I get letters very often from moms concerned about what their daughters want to wear. They want to know how they can get them to want to dress more tastefully. Let me tell you how I found some peace concerning the topic.
It started with considering how I dress.
When I first examined the Scriptures to develop a personal theology about what I wear, I discovered that I needed more than a change of clothes.
I needed a change of heart. Maybe you do, too.
It’s easy to get caught up in conforming our clothing to a reasonable standard without really understanding the point of the Bible verses that encourage care and consideration in our wardrobe. We tend to focus on what the Bible says we should not wear rather than accepting the invitation to proactively dress with dignity through Christ.
Consider these frequently quoted verses about how a woman should present herself.
Do not let your adorning be external—the braiding of hair and the putting on of gold jewelry, or the clothing you wear—but let your adorning be the hidden person of the heart with the imperishable beauty of a gentle and quiet spirit, which in God’s sight is very precious.
(1 Peter 3:3–4 ESV)
Hmmm. The last I checked, you won’t find a gentle and quiet spirit for sale at your favorite online retail site. The point of these two verses is to adequately adorn our hearts, not our bodies. In fact, the vast majority of Bible verses instructing us to clothe ourselves appropriately don’t even mention the garments we put on our bodies. Check out this passage of Truth!
Since God chose you to be the holy people he loves, you must clothe yourselves with tenderhearted mercy, kindness, humility, gentleness, and patience. Make allowance for each other’s faults, and forgive anyone who offends you. Remember, the Lord forgave you, so you must forgive others. Above all, clothe yourselves with love, which binds us all together in perfect harmony. And let the peace that comes from Christ rule in your hearts. For as members of one body you are called to live in peace. And always be thankful.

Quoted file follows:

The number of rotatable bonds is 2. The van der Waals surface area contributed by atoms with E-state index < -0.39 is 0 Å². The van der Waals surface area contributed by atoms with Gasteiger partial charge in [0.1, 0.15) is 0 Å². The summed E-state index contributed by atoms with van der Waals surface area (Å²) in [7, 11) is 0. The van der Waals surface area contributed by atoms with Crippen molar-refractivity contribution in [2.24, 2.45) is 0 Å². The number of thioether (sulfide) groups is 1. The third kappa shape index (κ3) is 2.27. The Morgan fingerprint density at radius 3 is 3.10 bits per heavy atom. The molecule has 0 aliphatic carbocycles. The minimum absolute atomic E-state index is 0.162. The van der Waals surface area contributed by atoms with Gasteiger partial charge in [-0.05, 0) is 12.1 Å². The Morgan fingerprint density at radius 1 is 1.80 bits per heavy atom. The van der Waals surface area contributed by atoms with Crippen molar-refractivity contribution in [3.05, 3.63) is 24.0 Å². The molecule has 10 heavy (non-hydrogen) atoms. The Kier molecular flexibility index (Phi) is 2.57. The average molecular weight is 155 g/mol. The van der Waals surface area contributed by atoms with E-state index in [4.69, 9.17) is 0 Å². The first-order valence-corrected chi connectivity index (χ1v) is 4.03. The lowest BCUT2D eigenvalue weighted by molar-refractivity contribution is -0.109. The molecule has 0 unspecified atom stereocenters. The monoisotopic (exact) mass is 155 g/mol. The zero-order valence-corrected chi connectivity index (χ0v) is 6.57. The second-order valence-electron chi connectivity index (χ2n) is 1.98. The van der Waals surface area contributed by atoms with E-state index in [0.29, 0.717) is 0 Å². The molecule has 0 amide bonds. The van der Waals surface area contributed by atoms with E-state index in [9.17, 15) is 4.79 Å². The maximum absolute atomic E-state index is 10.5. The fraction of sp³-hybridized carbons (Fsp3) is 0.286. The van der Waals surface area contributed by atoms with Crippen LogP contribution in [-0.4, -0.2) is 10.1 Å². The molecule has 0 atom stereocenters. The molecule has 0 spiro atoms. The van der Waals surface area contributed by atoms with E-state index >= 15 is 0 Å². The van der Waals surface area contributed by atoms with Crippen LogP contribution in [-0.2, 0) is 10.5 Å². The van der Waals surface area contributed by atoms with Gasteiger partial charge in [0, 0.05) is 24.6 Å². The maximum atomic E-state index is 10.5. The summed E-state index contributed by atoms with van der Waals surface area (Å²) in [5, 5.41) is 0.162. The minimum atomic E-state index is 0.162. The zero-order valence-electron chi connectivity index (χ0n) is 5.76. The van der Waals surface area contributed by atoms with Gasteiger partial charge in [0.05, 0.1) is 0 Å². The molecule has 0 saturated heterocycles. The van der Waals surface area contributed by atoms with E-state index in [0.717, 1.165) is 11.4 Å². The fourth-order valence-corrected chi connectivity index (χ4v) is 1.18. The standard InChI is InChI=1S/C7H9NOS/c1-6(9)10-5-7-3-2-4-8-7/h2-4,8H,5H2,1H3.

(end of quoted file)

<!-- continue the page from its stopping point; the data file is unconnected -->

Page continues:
Let the message about Christ, in all its richness, fill your lives. Teach and counsel each other with all the wisdom he gives. Sing psalms and hymns and spiritual songs to God with thankful hearts. And whatever you do or say, do it as a representative of the Lord Jesus, giving thanks through him to God the Father.
(Col. 3:12–17 NLT)
Mercy. Kindness. Humility. Gentleness. Patience. Forgiveness. (Did you get that one?) Love. Peace. These are the clothing of the believer. Once you are in a relationship with Jesus Christ, you need to put on the character that best reflects your new identity.
I think it’s important to mention baptism here. It’s an external act of what happens by faith when we initially surrender our hearts to Christ. Submerging ourselves under the water signifies that last moment any vestiges of our former “dark deeds” clothed us. We rise from the dunk in new life and new clothes.
All who have been united with Christ in baptism have put on Christ, like putting on new clothes.
(Gal. 3:27 NLT)
Now, let me ask you a question about the few moments it takes you to be submerged: Are you able to do anything of significance to change yourself? No! You’re barely able to hold your breath. And yet, you have put on Christ. Being baptized is a radical way to declare, “I’m going to be showing up differently—not because I can do that in and of myself, but because God has done and is doing something new in me.”
As with everything in our walk with Jesus Christ, we’re incapable of being well-dressed without Him. At the same time, we can and must cooperate with Him. Baptism is an early act of participating in the work He is doing.
Now, don’t for one second think of it as having your own personal internal wardrobe stylist! He’s not just advising you what to wear. This is more like raiding your mom’s closet back when you were a teenager and wearing her wardrobe. When you come to Christ, you put on His righteousness, His holiness, His nature.